For every genre, we have sub-genres and with that, common tropes and cliches that emerge. It is the filmmaker’s burden to do all they can to avoid these things, or at least play against them.
I knew going into it that Animalistic was a Horror movie, but even more specifically it was a Rape/Revenge movie. The question was, how well could this movie stand out from all the others in this sub-genre? I’ll go into that, but first here is the plot description.
Emma, portrayed by Hanna Oldenburg (“You Never Asked (Short)”, “Meeting Place”), is kidnapped and imprisoned by a trio of psychopaths. To expand on that, Emma is a representative for a huge energy company about to make a deal with another entity called “More Oil”, she travels from Australia to America to sign this important business contract.
Leaving from her meeting, luck would have it that a Taxi Driver named Shirley, played by Niki Nordenskjold (“Wallander (TV)”, “Beck (TV)”), happens to be in the parking lot. During the taxi ride, Shirley pulls over on a darkened side street and knocks Emma out with a breathing agent.
When Emma comes to, she is tied to a chair in a run down house, money changes hands, Shirley is selling Emma as a prized catch to Jim, played with strong conviction by Ralf Beck (“Wither”, “Wallander (TV)”).
That is the set up, so did Animalistic avoid the cliches and rise above most of the rape/revenge films out there? Sadly no. It did not because the story did not capitalize on elements that go beyond the bare bones structure of this Horror sub-genre.
Animalistic set up that Emma represents this oil conglomerate and that this company, More Oil, is hit with controversy due to business decisions that put money above the need to preserve life on Earth.
I watched the movie expecting this story element to pay off and it never did. Jim did not learn who Emma is until after he has begun to torture and sexually assault her. He sees it on a news report and then, even him having that knowledge, does not change things.
Jim is not holding Emma ransom, he is not doing this for political reasons, he is just playing the main villain in a Horror film that trades on violence between men and women.
Maybe the writers where hoping that because the oil contract is the thing that puts Emma in this deadly position, it is enough to carry the metaphor through the narrative. It did not do that for me and besides that omission the writing was not above the standard set.
If one would compare Animalistic to the critically acclaimed Coralie Fargeat film Revenge or the recent Who’s Watching Oliver, or even I Spit on Your Grave, you can see what higher quality filmmakers can cook up by using the same ingredients.
Another example is how Emma is tied down initially but then on several occasions Jim and his male accomplice Pete, with Torbjorn Andersson in that role, become lazy criminals.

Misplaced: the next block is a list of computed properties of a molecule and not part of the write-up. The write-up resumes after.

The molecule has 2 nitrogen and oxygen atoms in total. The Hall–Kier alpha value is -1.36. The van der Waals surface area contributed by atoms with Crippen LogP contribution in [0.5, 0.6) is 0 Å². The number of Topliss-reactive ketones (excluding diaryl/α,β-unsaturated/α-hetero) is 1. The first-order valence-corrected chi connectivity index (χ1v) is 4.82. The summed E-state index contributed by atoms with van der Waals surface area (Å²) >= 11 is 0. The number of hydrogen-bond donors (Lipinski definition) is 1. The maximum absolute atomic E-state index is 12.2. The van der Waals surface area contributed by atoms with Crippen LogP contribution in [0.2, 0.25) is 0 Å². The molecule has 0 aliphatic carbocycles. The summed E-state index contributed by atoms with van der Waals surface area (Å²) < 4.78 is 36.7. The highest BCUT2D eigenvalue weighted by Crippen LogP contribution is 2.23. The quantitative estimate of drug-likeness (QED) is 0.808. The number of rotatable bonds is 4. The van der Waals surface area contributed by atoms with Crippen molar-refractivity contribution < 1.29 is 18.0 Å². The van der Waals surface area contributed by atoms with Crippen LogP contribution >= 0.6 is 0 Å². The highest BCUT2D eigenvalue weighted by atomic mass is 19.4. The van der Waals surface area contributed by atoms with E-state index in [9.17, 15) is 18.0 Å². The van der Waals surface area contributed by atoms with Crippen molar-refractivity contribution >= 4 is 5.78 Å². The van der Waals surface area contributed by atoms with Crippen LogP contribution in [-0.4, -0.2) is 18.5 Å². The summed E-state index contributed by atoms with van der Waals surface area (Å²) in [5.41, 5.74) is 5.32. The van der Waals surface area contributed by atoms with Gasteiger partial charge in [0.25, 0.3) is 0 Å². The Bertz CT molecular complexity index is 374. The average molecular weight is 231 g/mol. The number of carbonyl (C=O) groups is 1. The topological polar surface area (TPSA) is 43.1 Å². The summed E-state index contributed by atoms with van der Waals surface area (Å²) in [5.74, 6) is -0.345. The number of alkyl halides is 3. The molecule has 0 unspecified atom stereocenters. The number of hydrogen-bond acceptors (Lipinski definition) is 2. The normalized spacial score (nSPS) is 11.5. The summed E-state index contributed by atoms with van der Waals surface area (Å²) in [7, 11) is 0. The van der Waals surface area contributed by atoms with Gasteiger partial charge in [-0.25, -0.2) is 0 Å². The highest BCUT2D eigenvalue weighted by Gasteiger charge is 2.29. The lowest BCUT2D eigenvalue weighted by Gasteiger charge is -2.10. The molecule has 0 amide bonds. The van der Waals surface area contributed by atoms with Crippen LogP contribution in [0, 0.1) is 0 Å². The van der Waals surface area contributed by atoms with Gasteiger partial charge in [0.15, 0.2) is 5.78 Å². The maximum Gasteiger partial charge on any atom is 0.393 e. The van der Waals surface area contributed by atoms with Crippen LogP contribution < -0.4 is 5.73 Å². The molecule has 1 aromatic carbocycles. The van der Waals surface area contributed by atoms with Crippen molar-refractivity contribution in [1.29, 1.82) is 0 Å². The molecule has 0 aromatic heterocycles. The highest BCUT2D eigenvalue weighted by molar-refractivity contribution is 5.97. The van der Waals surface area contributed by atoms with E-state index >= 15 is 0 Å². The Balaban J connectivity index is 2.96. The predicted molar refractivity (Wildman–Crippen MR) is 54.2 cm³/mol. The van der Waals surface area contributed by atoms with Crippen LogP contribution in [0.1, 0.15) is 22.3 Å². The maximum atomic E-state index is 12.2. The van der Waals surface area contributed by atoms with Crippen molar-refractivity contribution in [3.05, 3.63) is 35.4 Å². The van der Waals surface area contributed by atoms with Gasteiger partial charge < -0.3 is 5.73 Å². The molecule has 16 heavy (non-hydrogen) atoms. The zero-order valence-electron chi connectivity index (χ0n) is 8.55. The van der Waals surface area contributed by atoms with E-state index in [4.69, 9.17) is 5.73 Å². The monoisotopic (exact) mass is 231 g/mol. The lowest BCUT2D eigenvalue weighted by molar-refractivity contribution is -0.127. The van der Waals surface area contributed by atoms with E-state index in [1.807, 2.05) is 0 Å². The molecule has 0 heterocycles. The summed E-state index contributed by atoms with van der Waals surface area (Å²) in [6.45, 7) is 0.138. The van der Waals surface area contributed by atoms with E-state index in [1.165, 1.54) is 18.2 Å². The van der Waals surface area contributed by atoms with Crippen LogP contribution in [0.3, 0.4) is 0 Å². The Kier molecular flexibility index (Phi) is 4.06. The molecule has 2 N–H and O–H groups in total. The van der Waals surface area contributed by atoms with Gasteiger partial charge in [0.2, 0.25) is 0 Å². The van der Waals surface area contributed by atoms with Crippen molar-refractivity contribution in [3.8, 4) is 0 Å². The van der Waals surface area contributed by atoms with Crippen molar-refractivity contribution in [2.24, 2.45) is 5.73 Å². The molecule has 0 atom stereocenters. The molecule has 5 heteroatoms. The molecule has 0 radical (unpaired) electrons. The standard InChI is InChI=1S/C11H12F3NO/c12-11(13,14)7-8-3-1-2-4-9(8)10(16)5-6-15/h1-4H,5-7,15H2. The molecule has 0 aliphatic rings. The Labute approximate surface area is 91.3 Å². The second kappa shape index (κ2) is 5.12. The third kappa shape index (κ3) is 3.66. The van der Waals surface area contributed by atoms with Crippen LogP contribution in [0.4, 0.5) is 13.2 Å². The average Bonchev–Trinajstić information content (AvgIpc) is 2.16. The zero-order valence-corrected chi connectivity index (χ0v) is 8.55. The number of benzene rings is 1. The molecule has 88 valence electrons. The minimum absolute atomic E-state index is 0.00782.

They tell Emma, “Don’t you think about going anywhere,” then they wonder outside leaving Emma untied, who of course then attempts to escape the house. These moments really feel like sloppy, illogical ways to get to these scenes of suspense.
On the positive end on things, Animalistic has a gritty stylistic look to it, care was taken into the lighting and in post production to give the movie the bleach bypass look and hazy feel of Steven Soderbergh’s Traffic.
The moments when Emma does try to escape, may have poor set ups but they deliver the suspense. Equally, the special effects in Animalistic are well done, these shots run red with the gore Horror fans crave.
In a few vulgar scenes there was a chance for them to push the envelope when it comes to gore, I am glad the filmmakers chose not to do that. It must be said that in true indie fashion, the special effects on Animalistic where also done by David Liljeblad, who also co-wrote the movie and Tommy Wiklund, who was one of the three writers and co-Director of the movie.
The third writer and other co-Director is Sonny Laguna, who also did the visual effects for Animalistic. This filmmaking team has carved out a niche for themselves by making low budget Horror films, including the newest entry in a long sting of Puppet Master movies, Puppet Master: The Littlest Reich.
There is also nudity in Animalistic that is easy on the eyes. Some of Hanna Oldenburg’s performance is a little shaky but once the tension ramps up she does an amazing job.
Oldenburg is a Swedish born actress who trained in the dramatic arts in Australia, which could be why she has a convincing Australian accent in the film, guess it rubbed off on her.
At 83 minutes, Animalistic moves along at a good pace and is well edited. It is interesting to find out that it was completed and screened in 2015 at the Madrid International Fantastic Film Festival with the title of We Are Monsters, but is being released here in 2018 as Animalistic.
The sad ending to this review will be to note that actress Niki Nordenskjold, who played Shirley, passed away in late 2014 before she could see Animalistic released. Treasure every minute you have in this world, each kiss you share, each laugh you utter and movie you see, because it may be your last.